Crist Signs Trio of Business Bills
Citing the need for the state to do its part to help restart the economy, Gov. Charlie Crist on Thursday signed a trio of measures to streamline permitting, protect businesses from arbitrarily high fees and provide an incentive to companies investing in low income communities.
Speaking to reporters in Tallahassee to kick off a statewide, day-long blitz, Crist said the measures taken together will provide businesses with more tools to expand in a tough economy and provide jobs for thousands over the next 10 years.
“These are challenging economic times and our economy is certainly being tested,” Crist said. “People are responding. It’s important for government to do as well. The legislation I will sign here today will keep Florida’s economy moving forward.”
Crist’s whistle-stop tour also included stops in Ocala, St. Augustine and Naples.
Among the measures signed Wednesday, Crist approved HB 227, which shifts the burden of proof to local governments when determining if fees are appropriate. The measure also raises the standard of proof needed to justify a fee.
Ron Weaver, a land use attorney in Tampa, said the measure is a good first step in leveling the playing field, saying the deck has long been stacked in favor of local governments when businesses dispute fee amounts.
“Locally, about 80 percent of the cases go in favor of the local governments because the standards are so deferential to them,” Weaver said.
Crist also signed HB 485. The law seeks to speed up economic recovery through tax credits for companies that make investments in low-income communities. The program is aimed at making Florida more attractive to national investors deciding where to invest money under the federal New Markets Tax Credits program by offering them further state tax credits on the same investment.
The program is expected to generate about $174 million in state revenue over the next 10 years by fostering the creation of more than 2,000 jobs a year.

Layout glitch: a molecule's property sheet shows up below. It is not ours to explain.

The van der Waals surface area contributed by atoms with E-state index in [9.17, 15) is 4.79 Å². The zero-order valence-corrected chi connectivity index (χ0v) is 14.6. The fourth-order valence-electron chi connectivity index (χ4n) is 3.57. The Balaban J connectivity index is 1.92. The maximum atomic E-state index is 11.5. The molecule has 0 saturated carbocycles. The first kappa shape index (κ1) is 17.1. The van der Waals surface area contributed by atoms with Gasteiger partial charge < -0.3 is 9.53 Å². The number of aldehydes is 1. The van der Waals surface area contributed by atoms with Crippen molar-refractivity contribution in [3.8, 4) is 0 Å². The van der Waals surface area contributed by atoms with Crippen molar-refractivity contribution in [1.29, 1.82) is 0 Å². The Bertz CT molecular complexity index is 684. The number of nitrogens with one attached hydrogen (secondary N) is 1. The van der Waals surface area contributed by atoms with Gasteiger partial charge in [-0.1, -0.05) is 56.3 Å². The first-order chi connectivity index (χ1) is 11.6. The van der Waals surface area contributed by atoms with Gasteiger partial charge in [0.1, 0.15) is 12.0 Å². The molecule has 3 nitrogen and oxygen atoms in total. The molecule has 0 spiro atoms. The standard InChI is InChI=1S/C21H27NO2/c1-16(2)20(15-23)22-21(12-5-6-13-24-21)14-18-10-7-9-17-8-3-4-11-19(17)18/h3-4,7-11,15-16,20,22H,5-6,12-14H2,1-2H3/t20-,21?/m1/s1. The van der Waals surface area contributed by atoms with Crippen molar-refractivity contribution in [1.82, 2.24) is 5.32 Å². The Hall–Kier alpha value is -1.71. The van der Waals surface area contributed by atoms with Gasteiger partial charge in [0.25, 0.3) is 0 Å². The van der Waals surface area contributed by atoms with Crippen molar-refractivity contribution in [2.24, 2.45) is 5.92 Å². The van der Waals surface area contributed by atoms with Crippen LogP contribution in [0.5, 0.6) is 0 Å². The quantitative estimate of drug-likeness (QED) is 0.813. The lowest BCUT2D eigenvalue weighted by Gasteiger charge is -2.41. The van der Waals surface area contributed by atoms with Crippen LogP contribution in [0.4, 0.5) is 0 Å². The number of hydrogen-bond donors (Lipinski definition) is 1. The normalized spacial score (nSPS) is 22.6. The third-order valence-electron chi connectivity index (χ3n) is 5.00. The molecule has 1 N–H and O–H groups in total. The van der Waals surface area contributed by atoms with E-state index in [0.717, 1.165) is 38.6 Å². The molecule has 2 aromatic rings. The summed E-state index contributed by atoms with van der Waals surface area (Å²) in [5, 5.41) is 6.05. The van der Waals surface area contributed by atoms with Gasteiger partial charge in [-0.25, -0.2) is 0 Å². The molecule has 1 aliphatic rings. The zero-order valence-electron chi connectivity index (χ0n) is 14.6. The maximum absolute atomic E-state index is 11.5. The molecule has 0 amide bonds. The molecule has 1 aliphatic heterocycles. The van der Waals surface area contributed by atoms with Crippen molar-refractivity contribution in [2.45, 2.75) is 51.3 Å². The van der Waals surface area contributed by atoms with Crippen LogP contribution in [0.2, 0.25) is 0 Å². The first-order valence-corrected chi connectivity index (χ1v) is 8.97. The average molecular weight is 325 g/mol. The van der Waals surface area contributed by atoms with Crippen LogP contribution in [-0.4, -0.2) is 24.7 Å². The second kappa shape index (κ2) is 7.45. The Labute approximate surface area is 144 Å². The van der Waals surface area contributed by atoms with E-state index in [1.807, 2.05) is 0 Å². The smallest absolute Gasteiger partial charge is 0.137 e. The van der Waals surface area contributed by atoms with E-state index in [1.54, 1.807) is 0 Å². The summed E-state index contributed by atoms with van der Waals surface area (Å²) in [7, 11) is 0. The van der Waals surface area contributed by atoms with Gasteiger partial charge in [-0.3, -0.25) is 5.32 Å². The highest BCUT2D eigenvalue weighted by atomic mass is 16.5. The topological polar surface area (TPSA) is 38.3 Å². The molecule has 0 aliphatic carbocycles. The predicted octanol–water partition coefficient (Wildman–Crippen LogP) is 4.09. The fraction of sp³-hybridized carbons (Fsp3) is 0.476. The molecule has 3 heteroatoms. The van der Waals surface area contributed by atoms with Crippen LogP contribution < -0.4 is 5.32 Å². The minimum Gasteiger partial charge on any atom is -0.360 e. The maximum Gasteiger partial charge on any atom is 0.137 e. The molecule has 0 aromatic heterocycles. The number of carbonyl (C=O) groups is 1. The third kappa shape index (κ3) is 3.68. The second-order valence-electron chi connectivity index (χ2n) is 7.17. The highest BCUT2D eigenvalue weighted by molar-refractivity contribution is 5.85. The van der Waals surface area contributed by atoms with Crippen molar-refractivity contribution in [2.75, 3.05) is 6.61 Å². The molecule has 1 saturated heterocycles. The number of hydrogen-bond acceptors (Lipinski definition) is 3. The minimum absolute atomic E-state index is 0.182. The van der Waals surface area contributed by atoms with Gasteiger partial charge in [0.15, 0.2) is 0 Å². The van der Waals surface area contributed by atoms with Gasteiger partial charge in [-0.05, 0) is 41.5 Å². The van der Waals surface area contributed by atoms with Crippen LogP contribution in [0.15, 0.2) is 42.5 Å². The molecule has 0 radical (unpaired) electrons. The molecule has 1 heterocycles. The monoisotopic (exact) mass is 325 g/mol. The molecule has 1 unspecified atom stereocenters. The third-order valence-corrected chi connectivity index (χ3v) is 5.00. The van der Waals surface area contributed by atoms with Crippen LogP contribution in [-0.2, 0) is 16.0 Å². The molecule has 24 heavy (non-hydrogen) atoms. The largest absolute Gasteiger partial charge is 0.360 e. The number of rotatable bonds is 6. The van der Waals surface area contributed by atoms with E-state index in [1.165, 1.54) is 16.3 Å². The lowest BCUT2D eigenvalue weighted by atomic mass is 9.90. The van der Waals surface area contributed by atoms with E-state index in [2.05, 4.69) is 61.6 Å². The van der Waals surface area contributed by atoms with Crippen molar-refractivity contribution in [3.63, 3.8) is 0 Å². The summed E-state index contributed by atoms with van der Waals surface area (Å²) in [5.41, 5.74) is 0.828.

“It will stimulate job growth, raise household incomes and improve the standard of living for low income families,” Crist said.
Business groups lauded the bill’s passage saying it would provide $250 million in private sector investment in low-income communities within 12 months; according to a study conducted by the Florida-based Washington Economics Group.
“This new law will bring desperately-needed capital to businesses that are looking to grow and add more value to their communities through jobs and tax base expansion,” said Ben Dupuy, executive director of the National Coalition for Capital.
Crist also approved HB 7031, a compendium of measures to modernize the state industrial code, create standard application timeless for state economic development programs and other fixes that state economic development officials say are much needed and long overdue. Many of the proposals were part of Crist’s Accelerate Florida program, which he unveiled last year.
“A lot of this stuff takes more time than we’d like, but here we are crossing the finish line,” said Dale Brill, director of the Office of Tourism, Trade and Economic Development.
Still pending is SB 360, a wide-ranging growth management bill. Crist has indicated he will sign the measure, which has drawn fire from environmentalists and support for Florida business groups.